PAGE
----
The barriers to owning a horse is astronomical, leaving many potential and enthusiastic people unable to afford one outright. On the flip side, owning and maintain one is extremely expensive, the reality is many owners do find it pricey.
The time that is needed for the daily training and maintenance is the other ‘burden’ of owning a horse. Horses should optimally be trained every day, two to three hours a day, and most working people struggle to fit this into their busy schedules.
Danish company Hooves has stepped in with a digital solution that aims to reduce these expensive barriers and costs by encouraging and helping owners to share their horse with a partner, with the benefits of sharing costs and responsibilities.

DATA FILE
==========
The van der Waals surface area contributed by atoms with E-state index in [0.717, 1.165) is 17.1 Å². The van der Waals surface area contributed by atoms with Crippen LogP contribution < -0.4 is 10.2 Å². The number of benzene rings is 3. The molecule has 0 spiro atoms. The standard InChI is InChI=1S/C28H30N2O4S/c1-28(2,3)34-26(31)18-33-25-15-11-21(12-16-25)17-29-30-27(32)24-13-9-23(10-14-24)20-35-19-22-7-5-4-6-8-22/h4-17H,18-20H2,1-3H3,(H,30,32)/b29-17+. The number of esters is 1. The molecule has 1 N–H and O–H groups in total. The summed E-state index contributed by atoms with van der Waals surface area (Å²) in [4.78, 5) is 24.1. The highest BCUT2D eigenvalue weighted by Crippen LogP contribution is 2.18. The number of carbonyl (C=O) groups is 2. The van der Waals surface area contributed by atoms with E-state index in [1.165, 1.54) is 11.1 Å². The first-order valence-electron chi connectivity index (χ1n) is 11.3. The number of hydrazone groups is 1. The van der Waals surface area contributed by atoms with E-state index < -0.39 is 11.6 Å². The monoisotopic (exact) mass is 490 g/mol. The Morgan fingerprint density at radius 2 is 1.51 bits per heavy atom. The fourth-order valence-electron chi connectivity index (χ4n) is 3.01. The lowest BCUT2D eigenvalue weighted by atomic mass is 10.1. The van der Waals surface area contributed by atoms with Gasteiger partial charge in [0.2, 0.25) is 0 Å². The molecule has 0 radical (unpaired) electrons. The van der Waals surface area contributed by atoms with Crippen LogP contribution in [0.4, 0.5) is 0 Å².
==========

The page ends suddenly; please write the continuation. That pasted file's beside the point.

The company’s platform matches horse owners and renters, letting them plan and log all activities and plans in a timely manner.
The vision is to create a matched community of horse owners and renters around the world. In this conversation we talked to the co-founder of Hooves Alina Engel.
You’re kind of democratising ownership and shared responsibility of horses. Is that a fair way of looking at how your app and works?
Alina Engel: “In a nutshell we basically democratise access to horses but it’s very different to the normal shared economy concept like Airbnb or Uber because we’re not talking about short term rental. We’re facilitating an arrangement where an owner who gets a co-rider as a long term partner to help out with the horse.